U.S. Added 148,000 Jobs in December

January 5, 2018, 2:02 PM UTC
Kiana Waters participates in a workshop at the West Philadelphia Skills Initiative on December 14, 2017, in Philadelphia, Pennsylvania. The West Philadelphia Skills Initiative (WPSI) is unique among employment training programs. It has a hyper-local focus, with workers coming only from the area known as University City, and it trains workers for jobs that already exist in the area. / AFP PHOTO / DOMINICK REUTER (Photo credit should read DOMINICK REUTER/AFP/Getty Images)
Dominick Reuter—AFP/Getty Images

The American economy gained 148,000 jobs in the final month of 2017, according to the Bureau of Labor Statistics report released Friday morning. The unemployment rate remained at 4.1% for a third month.

This marks the 87th consecutive month of employment growth. Nonfarm employment increased by 174% per month on average from January to November 2017, according to the Economic Policy Institute.

“2017 was a very strong year for the labor market,” said Jed Kolko, chief economist at Indeed.

The biggest gains in employment went to workers with less education. The unemployment rate dropped more than one full percentage point year-over-year for workers with a high school education or less. Meanwhile, joblessness dropped only 0.3% and 0.2% for those with college and bachelor’s degrees.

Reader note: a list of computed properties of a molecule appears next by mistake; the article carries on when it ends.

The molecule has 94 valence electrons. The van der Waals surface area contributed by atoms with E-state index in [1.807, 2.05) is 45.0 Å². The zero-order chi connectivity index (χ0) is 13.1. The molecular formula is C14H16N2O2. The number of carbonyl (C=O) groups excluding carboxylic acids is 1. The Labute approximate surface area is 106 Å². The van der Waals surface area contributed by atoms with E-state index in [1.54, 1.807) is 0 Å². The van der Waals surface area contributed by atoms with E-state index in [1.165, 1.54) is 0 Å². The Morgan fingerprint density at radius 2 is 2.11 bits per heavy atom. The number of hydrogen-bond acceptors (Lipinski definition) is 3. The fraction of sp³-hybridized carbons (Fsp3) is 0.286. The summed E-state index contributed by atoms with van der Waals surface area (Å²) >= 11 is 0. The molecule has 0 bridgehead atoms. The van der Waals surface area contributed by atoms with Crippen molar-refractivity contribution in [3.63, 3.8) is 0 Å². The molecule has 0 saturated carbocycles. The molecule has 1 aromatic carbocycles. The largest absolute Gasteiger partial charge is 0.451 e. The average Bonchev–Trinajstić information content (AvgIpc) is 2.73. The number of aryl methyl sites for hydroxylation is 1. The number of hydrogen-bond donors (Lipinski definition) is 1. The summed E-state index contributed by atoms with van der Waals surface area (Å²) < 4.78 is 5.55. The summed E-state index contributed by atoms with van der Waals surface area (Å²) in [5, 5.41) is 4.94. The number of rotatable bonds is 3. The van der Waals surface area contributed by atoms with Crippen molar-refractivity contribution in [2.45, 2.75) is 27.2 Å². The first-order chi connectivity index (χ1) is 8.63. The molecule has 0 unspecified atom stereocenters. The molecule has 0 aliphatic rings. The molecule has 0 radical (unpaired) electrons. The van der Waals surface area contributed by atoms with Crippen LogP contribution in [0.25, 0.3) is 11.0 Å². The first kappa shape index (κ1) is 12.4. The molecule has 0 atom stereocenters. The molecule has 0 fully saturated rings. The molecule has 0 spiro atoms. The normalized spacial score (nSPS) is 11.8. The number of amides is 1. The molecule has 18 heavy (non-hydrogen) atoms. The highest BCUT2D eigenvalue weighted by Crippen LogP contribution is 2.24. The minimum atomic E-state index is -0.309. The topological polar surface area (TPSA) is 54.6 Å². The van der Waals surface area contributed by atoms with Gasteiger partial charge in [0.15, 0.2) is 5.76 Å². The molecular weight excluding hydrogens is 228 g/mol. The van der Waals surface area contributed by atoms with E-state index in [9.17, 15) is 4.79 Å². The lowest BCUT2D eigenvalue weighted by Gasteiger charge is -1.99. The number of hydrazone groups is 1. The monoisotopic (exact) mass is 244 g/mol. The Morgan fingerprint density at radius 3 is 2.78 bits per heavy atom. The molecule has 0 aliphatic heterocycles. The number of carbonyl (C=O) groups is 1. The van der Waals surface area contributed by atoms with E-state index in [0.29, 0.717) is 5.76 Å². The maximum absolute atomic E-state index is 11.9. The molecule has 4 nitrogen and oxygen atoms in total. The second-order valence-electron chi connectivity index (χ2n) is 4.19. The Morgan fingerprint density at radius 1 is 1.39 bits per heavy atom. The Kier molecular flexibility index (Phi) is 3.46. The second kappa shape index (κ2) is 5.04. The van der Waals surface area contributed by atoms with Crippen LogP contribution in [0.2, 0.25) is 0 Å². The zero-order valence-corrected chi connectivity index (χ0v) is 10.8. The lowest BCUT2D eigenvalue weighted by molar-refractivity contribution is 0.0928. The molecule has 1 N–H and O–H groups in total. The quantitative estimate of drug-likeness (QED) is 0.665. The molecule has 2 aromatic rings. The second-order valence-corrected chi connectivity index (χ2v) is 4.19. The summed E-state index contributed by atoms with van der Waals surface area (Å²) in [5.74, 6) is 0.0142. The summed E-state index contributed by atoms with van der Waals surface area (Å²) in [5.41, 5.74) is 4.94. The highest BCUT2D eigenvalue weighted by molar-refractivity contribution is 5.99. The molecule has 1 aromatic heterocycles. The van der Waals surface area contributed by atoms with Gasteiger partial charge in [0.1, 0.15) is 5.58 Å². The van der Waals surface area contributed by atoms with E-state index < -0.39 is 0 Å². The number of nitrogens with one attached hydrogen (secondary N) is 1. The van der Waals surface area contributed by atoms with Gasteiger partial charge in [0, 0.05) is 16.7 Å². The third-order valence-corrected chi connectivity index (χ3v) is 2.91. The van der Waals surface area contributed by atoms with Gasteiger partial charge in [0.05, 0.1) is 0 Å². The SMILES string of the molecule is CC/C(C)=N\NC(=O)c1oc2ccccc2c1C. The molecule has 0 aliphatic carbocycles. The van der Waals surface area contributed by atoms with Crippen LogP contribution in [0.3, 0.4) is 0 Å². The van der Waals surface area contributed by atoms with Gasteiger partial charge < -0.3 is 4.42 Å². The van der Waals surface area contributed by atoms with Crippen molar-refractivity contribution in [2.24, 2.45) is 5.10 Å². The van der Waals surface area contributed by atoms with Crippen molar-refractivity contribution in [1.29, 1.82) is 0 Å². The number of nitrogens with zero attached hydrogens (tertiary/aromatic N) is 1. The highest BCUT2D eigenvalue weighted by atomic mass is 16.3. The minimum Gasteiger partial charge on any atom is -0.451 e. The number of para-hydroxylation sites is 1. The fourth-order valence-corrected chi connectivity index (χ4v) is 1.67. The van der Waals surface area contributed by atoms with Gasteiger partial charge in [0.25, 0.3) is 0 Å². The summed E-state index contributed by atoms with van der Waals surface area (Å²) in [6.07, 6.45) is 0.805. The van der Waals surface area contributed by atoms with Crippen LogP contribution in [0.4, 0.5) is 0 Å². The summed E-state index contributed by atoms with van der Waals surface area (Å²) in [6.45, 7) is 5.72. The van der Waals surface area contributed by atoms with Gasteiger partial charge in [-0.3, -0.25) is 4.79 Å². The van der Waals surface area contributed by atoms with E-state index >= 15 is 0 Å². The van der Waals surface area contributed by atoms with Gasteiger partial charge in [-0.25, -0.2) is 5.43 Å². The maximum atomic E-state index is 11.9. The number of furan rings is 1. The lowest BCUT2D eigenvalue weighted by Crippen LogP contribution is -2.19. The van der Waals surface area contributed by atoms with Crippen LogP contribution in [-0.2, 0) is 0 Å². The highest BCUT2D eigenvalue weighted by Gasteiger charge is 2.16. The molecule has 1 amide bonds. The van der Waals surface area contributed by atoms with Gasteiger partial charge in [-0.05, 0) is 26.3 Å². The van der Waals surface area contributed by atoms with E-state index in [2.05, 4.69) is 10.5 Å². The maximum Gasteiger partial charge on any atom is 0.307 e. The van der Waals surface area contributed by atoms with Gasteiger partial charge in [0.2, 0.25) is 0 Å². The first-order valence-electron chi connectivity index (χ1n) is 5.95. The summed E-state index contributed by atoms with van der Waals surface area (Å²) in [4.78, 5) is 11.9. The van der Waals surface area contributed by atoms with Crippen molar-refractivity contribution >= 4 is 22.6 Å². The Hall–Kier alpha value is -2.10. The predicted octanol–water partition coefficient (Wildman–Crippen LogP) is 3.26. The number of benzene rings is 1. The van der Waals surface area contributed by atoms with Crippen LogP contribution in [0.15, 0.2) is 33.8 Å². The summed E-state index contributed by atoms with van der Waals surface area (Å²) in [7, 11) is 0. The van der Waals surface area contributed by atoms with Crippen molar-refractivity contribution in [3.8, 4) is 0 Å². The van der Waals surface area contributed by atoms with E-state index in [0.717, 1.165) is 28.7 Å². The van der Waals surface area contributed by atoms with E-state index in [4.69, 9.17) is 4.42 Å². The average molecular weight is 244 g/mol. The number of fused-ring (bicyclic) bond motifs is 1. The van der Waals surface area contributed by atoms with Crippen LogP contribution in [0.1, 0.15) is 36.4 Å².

Manufacturing jobs grew 1.5% year-over-year, putting them in line with overall national employment growth and bucking the trend of consolidated employment loss in the sector over the last few years, according to Kolko.

President Donald Trump took credit for the falling unemployment rate in a tweet on Wednesday, though most economists agree that presidents have minimal influence in determining the course of the economy.

The unemployment rate was 4.4% on average in 2017, excluding December, but there’s still room for job growth.

Wages grew by an average of 9 cents in December, bringing year-over-year pay gains to 2.5% for 2017.

Elise Gould, senior economist at the Economic Policy Institute, argues that ten years after the Great Recession, the economy has still not returned to 2007 benchmarks or the healthier levels of economic indicators in 2000.